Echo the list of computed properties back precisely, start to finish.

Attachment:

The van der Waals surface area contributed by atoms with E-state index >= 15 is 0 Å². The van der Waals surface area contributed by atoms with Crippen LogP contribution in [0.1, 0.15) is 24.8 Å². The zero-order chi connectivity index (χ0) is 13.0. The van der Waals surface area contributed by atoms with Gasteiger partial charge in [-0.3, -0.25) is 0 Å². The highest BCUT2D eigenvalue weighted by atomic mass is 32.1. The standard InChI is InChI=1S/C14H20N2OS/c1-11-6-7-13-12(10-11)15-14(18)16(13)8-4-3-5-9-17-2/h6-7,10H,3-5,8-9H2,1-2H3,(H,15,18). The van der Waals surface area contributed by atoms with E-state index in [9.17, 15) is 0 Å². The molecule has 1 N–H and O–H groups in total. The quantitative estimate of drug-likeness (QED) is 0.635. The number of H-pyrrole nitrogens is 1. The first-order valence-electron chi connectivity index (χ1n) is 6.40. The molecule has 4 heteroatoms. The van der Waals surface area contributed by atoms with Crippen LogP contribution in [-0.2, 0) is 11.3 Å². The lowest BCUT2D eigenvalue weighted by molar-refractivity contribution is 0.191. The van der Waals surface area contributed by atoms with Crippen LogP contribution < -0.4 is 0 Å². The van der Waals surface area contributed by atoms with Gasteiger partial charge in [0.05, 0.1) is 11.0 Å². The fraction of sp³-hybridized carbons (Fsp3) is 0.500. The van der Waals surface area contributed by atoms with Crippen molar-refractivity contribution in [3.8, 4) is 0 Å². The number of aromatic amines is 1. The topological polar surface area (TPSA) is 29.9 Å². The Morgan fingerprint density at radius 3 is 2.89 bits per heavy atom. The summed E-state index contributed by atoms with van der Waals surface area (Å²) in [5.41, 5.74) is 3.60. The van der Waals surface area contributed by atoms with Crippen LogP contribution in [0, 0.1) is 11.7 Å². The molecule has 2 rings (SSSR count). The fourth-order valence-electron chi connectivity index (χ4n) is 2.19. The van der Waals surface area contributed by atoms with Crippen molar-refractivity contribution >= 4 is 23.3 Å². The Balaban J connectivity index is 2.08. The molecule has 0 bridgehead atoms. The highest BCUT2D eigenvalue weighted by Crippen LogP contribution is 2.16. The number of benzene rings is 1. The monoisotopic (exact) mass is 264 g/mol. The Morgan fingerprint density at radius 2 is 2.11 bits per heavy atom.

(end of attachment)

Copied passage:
The van der Waals surface area contributed by atoms with E-state index >= 15 is 0 Å². The van der Waals surface area contributed by atoms with Crippen LogP contribution in [0.1, 0.15) is 24.8 Å². The zero-order chi connectivity index (χ0) is 13.0. The van der Waals surface area contributed by atoms with Gasteiger partial charge in [-0.3, -0.25) is 0 Å². The highest BCUT2D eigenvalue weighted by atomic mass is 32.1. The standard InChI is InChI=1S/C14H20N2OS/c1-11-6-7-13-12(10-11)15-14(18)16(13)8-4-3-5-9-17-2/h6-7,10H,3-5,8-9H2,1-2H3,(H,15,18). The van der Waals surface area contributed by atoms with E-state index in [9.17, 15) is 0 Å². The molecule has 1 N–H and O–H groups in total. The quantitative estimate of drug-likeness (QED) is 0.635. The number of H-pyrrole nitrogens is 1. The first-order valence-electron chi connectivity index (χ1n) is 6.40. The molecule has 4 heteroatoms. The van der Waals surface area contributed by atoms with Crippen LogP contribution in [-0.2, 0) is 11.3 Å². The lowest BCUT2D eigenvalue weighted by molar-refractivity contribution is 0.191. The van der Waals surface area contributed by atoms with Crippen LogP contribution < -0.4 is 0 Å². The van der Waals surface area contributed by atoms with Gasteiger partial charge in [0.05, 0.1) is 11.0 Å². The fraction of sp³-hybridized carbons (Fsp3) is 0.500. The van der Waals surface area contributed by atoms with Crippen molar-refractivity contribution in [3.8, 4) is 0 Å². The number of aromatic amines is 1. The topological polar surface area (TPSA) is 29.9 Å². The Morgan fingerprint density at radius 3 is 2.89 bits per heavy atom. The summed E-state index contributed by atoms with van der Waals surface area (Å²) in [5.41, 5.74) is 3.60. The van der Waals surface area contributed by atoms with Crippen LogP contribution in [0, 0.1) is 11.7 Å². The molecule has 2 rings (SSSR count). The fourth-order valence-electron chi connectivity index (χ4n) is 2.19. The van der Waals surface area contributed by atoms with Crippen molar-refractivity contribution >= 4 is 23.3 Å². The Balaban J connectivity index is 2.08. The molecule has 0 bridgehead atoms. The highest BCUT2D eigenvalue weighted by Crippen LogP contribution is 2.16. The number of benzene rings is 1. The monoisotopic (exact) mass is 264 g/mol. The Morgan fingerprint density at radius 2 is 2.11 bits per heavy atom.